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All images are from a series of sketches called "Business of War", courtesy - CWorks.

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LETTER FROM LAHORE
The Business of War

by F.S. AIJAZUDDIN

 

We once again present to you a column from Fakir Aijazauddin. Since he lives and writes his wonderfully insightful columns from Lahore, a city not only dear to Sikhdom but also central to much of the goings-on in the world today, we are pleased to present his "Letter from Lahore" on a regular basis.

Fakir Syed Aijazuddin, OBE, FCA, was educated at Aitchison College, Lahore, and at Berkhamsted School, England. He is a Chartered Accountant by qualification and has had a varied career in the textile, automotive, fertilizer, insurance and investment banking sectors in Pakistan, and in the oil and gas industry in the United Arab Emirates.

His previous books include a catalogue of Sikh and Pahari Miniature Paintings in the Lahore Museum Collection (1977), and a biographical study of Sikh Portraits in the Lahore Fort (1979). He is widely respected as a scholar in, inter alia, the area of Sikh art and history.

More recently, he has published an account of Dr. Henry Kissinger's secret visit via Pakistan to Beijing in July 1971, and a compilation of 209 secret declassified documents of Richard Nixon's presidency, titled The White House & Pakistan, Secret Declassified Documents 1969-1974.

Fakir Aijazuddin is also a direct descendant of the esteemed Fakir brothers who adorned Maharajah Ranjit Singh's court as three of his top ministers, advisers and confidants, and who remained loyal to Sikh interests through thick and thin during the tumultuous post-Ranjit Singh period.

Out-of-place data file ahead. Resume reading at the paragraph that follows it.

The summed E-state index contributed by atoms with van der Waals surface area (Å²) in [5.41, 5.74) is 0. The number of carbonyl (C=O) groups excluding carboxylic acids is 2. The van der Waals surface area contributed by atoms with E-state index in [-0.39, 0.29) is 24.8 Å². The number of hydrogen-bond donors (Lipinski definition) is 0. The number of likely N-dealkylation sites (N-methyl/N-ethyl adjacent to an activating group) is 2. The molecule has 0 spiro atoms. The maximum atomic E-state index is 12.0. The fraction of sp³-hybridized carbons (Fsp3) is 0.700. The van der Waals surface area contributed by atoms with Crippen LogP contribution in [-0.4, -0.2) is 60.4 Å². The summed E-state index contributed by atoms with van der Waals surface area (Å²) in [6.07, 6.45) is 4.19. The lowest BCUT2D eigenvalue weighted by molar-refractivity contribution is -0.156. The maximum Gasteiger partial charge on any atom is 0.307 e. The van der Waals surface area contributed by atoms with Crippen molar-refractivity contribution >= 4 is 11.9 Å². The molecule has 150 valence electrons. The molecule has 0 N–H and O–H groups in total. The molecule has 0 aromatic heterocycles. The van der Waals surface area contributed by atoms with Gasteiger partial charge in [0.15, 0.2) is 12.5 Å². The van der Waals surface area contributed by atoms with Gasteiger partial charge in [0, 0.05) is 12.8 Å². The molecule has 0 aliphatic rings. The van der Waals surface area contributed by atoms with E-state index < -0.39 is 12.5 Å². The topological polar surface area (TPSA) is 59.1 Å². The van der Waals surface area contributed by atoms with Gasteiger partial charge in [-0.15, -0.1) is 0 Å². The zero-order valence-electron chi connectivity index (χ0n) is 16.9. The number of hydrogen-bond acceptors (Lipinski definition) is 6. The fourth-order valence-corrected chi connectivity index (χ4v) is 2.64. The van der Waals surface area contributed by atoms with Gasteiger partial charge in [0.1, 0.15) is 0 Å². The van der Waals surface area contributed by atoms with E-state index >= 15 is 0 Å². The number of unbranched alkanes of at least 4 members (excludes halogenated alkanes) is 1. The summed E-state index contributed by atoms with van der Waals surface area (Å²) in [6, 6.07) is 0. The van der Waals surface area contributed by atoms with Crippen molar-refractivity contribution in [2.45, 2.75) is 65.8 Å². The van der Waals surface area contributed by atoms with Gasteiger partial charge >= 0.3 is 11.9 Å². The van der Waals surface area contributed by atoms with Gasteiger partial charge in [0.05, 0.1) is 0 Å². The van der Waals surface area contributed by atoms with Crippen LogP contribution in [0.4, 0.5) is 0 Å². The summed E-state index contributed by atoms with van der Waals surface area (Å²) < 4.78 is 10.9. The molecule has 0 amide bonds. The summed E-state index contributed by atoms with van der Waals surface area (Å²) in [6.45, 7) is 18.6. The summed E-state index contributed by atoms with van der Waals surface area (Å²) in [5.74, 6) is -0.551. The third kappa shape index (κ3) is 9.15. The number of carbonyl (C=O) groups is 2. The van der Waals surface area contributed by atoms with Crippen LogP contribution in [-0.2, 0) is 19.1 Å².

Fakir Aijazuddin currently lives, teaches and writes in Lahore. He has, as of December 2008, taken over his latest responsibility as Principal of the legendary Aitchison College in Lahore.

 

THE BUSINESS OF WAR

It took the descendants of black slaves 400 years to produce Dr Martin Luther King.

It took John F. Kennedy's intervention and four generations of education to produce his successor, Barack Hussein Obama.

It is a tribute to the American system that it could make a public holiday out of a Dr King's public assassination, and that it could swear in a black as the 44th President of the United States.

But no black slave ever entered life with more shackles than does President Obama. He has every moment of every day to earn the respect of every white American who did not vote for him. He has to repay the confidence millions of his fellow-tinted Americans have placed in him to consummate their mandate.

He has to repair a bankrupt economy, salvage insolvent behemoths in the automotive industry, rescue banks from their own previous follies, and convince the American public that it cannot spend indefinitely beyond its own means and beyond the resources of other countries.

Perhaps the most difficult challenge President Obama faces is to persuade the military octopus whose tentacles radiate from the Pentagon that it is as much a victim of the recession as the rest of America's less lethal industries.